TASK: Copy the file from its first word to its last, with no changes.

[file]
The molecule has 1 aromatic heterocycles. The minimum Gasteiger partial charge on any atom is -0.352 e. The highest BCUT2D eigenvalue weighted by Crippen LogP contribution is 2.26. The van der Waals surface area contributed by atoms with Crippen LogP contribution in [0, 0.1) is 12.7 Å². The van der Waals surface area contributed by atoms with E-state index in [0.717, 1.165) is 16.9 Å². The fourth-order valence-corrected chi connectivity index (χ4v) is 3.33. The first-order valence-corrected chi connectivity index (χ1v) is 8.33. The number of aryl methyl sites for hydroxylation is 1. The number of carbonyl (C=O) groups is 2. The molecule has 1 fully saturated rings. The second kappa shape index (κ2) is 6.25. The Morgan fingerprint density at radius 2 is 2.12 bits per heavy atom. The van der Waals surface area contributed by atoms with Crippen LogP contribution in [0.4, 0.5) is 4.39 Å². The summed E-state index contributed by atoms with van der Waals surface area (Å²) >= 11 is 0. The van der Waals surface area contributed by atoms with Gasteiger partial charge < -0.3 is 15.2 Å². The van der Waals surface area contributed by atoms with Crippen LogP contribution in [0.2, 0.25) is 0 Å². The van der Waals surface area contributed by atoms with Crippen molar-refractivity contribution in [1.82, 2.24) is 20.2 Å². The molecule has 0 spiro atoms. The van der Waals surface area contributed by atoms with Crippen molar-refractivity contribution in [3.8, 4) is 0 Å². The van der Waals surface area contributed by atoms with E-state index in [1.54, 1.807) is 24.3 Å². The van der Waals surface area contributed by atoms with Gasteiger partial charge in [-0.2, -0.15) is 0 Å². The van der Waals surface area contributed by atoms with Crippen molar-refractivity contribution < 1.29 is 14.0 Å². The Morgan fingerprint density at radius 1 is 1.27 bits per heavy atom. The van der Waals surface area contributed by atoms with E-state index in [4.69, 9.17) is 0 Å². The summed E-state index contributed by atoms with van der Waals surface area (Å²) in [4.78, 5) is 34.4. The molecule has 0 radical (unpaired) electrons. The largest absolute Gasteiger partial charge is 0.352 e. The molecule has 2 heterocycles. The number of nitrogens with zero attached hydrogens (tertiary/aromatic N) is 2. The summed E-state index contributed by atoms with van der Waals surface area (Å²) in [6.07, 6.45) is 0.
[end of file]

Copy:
The molecule has 1 aromatic heterocycles. The minimum Gasteiger partial charge on any atom is -0.352 e. The highest BCUT2D eigenvalue weighted by Crippen LogP contribution is 2.26. The van der Waals surface area contributed by atoms with Crippen LogP contribution in [0, 0.1) is 12.7 Å². The van der Waals surface area contributed by atoms with E-state index in [0.717, 1.165) is 16.9 Å². The fourth-order valence-corrected chi connectivity index (χ4v) is 3.33. The first-order valence-corrected chi connectivity index (χ1v) is 8.33. The number of aryl methyl sites for hydroxylation is 1. The number of carbonyl (C=O) groups is 2. The molecule has 1 fully saturated rings. The second kappa shape index (κ2) is 6.25. The Morgan fingerprint density at radius 2 is 2.12 bits per heavy atom. The van der Waals surface area contributed by atoms with Crippen LogP contribution in [0.4, 0.5) is 4.39 Å². The summed E-state index contributed by atoms with van der Waals surface area (Å²) >= 11 is 0. The van der Waals surface area contributed by atoms with Gasteiger partial charge < -0.3 is 15.2 Å². The van der Waals surface area contributed by atoms with Crippen LogP contribution in [0.2, 0.25) is 0 Å². The van der Waals surface area contributed by atoms with Crippen molar-refractivity contribution in [1.82, 2.24) is 20.2 Å². The molecule has 0 spiro atoms. The van der Waals surface area contributed by atoms with Crippen molar-refractivity contribution in [3.8, 4) is 0 Å². The van der Waals surface area contributed by atoms with E-state index in [1.54, 1.807) is 24.3 Å². The van der Waals surface area contributed by atoms with Gasteiger partial charge in [-0.2, -0.15) is 0 Å². The van der Waals surface area contributed by atoms with Crippen molar-refractivity contribution < 1.29 is 14.0 Å². The Morgan fingerprint density at radius 1 is 1.27 bits per heavy atom. The van der Waals surface area contributed by atoms with E-state index in [4.69, 9.17) is 0 Å². The summed E-state index contributed by atoms with van der Waals surface area (Å²) in [4.78, 5) is 34.4. The molecule has 0 radical (unpaired) electrons. The largest absolute Gasteiger partial charge is 0.352 e. The molecule has 2 heterocycles. The number of nitrogens with zero attached hydrogens (tertiary/aromatic N) is 2. The summed E-state index contributed by atoms with van der Waals surface area (Å²) in [6.07, 6.45) is 0.